Tags: Alternative Federal Budget·Economy & Economic Indicators·Federal Budget·Income Inequality
Kudos to the Globe and Mail for their front page story on Jan 23rd highlighting the fact that the official unemployment rate does not count First Nations reserves. You heard that right: First Nations reserves, some of the poorest places in the country, are not included in the official unemployment rate.
As unbelievable as that sounds, the reality is even worse. Reserves are regularly excluded from all of our regularly updated measures of poverty, wage growth, average incomes etc. The exception to this rule is during a Census, i.e. every four years (and as a result of legislation making the long form Census voluntary, concerns have been raised about the future reliability of these data). Otherwise, reserves—some of the poorest places in Canada–are statistic-free zones: out of sight…out of mind. ...Read more
Tags: Aboriginal Issues·Employment and Labour·First Nations Inuit and Metis·Unemployment
This morning the federal government announced a “Small Business Job Credit”. The idea is that small businesses with a payroll of under about $550,000 a year will have a portion of what they paid in EI refunded to them. Only the employers get some of their money back, not any of the workers. Also, this is at a time when EI is so restricted that 6 out of 10 unemployed Canadians can’t even get it. ...Read more
Tags: Employment and Labour·Employment Insurance
Big news today that Burger King, a US company, is planning to buy Tim Horton’s, a Canadian one. This is another in a string of “tax inversion” deals where US corporations move their corporate headquarters from the US to elsewhere to avoid US taxation. They don’t actually change anything or move anyone outside of their accounting fairyland. Instead, they just check some different boxes on their income tax forms and ‘poof’ save millions in taxes. ...Read more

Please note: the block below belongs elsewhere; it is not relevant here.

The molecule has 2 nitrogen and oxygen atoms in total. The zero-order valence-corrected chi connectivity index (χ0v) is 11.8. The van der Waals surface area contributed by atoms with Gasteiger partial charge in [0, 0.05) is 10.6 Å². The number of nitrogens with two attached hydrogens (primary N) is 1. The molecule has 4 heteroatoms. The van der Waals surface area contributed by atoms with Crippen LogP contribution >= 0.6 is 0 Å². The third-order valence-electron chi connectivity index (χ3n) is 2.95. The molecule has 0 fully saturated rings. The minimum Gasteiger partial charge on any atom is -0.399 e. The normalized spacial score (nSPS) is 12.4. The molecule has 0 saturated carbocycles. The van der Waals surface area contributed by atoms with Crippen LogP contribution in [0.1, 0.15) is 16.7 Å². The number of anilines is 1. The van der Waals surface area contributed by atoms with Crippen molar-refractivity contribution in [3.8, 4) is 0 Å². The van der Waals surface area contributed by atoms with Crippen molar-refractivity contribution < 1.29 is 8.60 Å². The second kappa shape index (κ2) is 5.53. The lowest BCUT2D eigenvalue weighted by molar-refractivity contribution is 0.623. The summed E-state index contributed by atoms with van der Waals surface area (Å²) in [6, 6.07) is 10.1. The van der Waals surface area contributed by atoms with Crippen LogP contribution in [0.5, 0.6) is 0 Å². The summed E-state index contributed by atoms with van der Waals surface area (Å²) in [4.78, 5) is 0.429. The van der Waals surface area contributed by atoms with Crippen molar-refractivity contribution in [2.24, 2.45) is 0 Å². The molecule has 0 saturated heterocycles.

Tags: Burger King·TIm Horton's
Corporate Canada has reached a milestone in 2014. For the first time ever, it is now hoarding more cash than the national debt. What that means is that in one fell swoop, Canada’s corporations could pay off our entire national debt with just the cash sitting in their banks accounts, nevermind their other assets.
Corporate cash hoarding really ramped up as corporate tax rates were slashed in half from 31% in 1997 to 16% today. Corporate Canada argued in the late 1990s that they’d use that extra cash to build more factories, train more workers and make Canada more productive. Turns out … not so much. ...Read more
Tags: corporate·Taxes and Tax Cuts
So let’s say that you don’t care about pipelines. Let’s say climate change doesn’t concern you or your children. Let’s say you aren’t concerned about the radical alternation in the landscape of northern Alberta.
What if when I say “tar sands” and you say “Show me the money!”
Well even if you didn’t care about the above, you should care about the money and where it has been going since the tar rush began. The value of crude oil since 1986 has risen 50% from $379/m3 to $570/m3 ($2010). That has created a resource rush like Canada has never seen. At its epicentre, the richest Calgarians have seen their average incomes rise over $600,000 (inflation adjusted) an increase of over 180% since 1986…make it rain! ...Read more
Tags: 1%·Alberta·calgary·Tar Sands